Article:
Pranjal Kaustubh and Nishank Vaish, final-year students of B.Tech. (Electronics and Communication Engineering) at Amrita’s Bengaluru campus presented a paper on self-charging electric vehicles at the International Conference on Industrial and Commercial Use of Energy at Cape Town, South Africa in August 2012.
The students’ paper was titled Efficient Energy Harvester for Self Charging Vehicle System with Regenerative Braking.
The paper will be published in the proceedings of the conference and indexed by IEEE Xplore, the digital library of IEEE.
The conference was organized by Cape Peninsula University of Technology in partnership with several associations including the South Association of Energy Service Companies, South African Institute Association for Energy Efficiency and the Central Energy Fund.
As the two youngest delegates to present at the conference and the only ones from India, Pranjal and Nishank had the rare opportunity to interact with industry leaders from Schneider Electric, ABB, Eskom and Philips in addition to learning about the work of research scholars from different parts of the world.
“The chairperson of our session acknowledged that the concept presented in our paper was excellent and very innovative. He said that the standard of our project was much higher than what was expected from undergraduate students. Other delegates suggested we file a patent for our unique concept that seemed practically feasible on the commercial stage,” shared the duo.
After their presentation, the students were approached by Mr Robert Fysh from Eskom, who enquired about the possibility of implementation of the idea for two wheeler electric vehicles.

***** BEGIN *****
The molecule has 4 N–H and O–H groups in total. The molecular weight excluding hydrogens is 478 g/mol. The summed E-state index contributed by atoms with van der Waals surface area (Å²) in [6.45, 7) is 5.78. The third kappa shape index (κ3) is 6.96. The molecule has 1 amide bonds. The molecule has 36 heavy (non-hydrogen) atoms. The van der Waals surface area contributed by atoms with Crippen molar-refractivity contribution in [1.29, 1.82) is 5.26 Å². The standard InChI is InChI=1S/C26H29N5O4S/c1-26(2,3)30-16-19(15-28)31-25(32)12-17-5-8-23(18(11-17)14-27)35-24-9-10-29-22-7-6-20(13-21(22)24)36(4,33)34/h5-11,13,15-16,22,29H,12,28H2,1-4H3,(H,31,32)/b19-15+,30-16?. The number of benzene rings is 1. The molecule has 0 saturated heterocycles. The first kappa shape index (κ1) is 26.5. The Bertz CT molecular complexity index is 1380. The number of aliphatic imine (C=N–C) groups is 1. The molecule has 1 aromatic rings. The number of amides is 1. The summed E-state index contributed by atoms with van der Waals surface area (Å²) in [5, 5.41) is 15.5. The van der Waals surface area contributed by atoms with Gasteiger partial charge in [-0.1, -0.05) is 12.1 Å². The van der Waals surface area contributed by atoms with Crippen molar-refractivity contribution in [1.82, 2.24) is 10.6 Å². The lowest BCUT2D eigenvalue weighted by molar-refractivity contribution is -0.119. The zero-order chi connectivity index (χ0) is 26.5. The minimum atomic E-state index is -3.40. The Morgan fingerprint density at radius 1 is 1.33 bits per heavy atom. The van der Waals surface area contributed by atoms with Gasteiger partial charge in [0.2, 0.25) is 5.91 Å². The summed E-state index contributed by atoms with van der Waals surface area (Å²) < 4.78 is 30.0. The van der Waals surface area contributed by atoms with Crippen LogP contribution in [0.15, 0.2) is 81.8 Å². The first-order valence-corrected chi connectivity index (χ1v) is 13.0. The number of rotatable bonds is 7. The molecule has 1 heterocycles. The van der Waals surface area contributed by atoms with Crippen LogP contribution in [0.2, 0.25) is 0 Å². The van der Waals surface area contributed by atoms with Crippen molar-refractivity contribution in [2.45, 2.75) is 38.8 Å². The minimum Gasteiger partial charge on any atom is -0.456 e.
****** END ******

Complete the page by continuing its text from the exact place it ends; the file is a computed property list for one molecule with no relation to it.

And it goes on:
So what was the students’ idea that created such a buzz at the conference?
“A clean and efficient way of generating electricity has been a hot topic ever since we humans realized how the conventional sources of energy have been degrading our environment. Reducing the carbon footprint due to vehicles has been a major field of research, as a result of which we have electric vehicles today,” the students explained.
“A vehicle that is completely dependent on electricity has less efficiency because after a few kilometers the charge of the battery dies down, and the vehicle needs to be charged again for a while, before getting back on the road. In our paper, self-charging of such vehicles is proposed using a new method. The battery gets charged while the vehicle is in motion using PVDF (polyvinylidene fluoride) films layered on the wheels of the vehicle,” the students elaborated.
The students’ idea was to have PVDF films rolled around the wheels of a vehicle, either two-wheelers or four-wheelers, using redox films as adhesive. Due to the piezoelectric properties of the PVDF film, an AC voltage would be generated from friction when the vehicle was in motion. The redox films would reduce the wear and tear on the PVDF film, without compromising the frictional energy. This energy generated would be harvested through multiple stages of voltage multiplier, voltage boosters and regulators that would recharge the vehicle’s battery. Ultra capacitors would also be used for regenerative braking. The regenerative braking energy could be used for acceleration of the vehicle.
The aim of the conference was to highlight the need and importance of effective energy management in commerce and industry for a sustainable future. Delegates examined alternatives to conventional energy sources such as Solar, Wind, Biogas and Hydro. Manufacturers, scientists and researchers came together to discuss the latest developments for the effective use of all forms of energy.
“Our overall experience was really amazing and enriching,” Pranjal and Nishank concluded.
October 8, 2012
School of Engineering, Bengaluru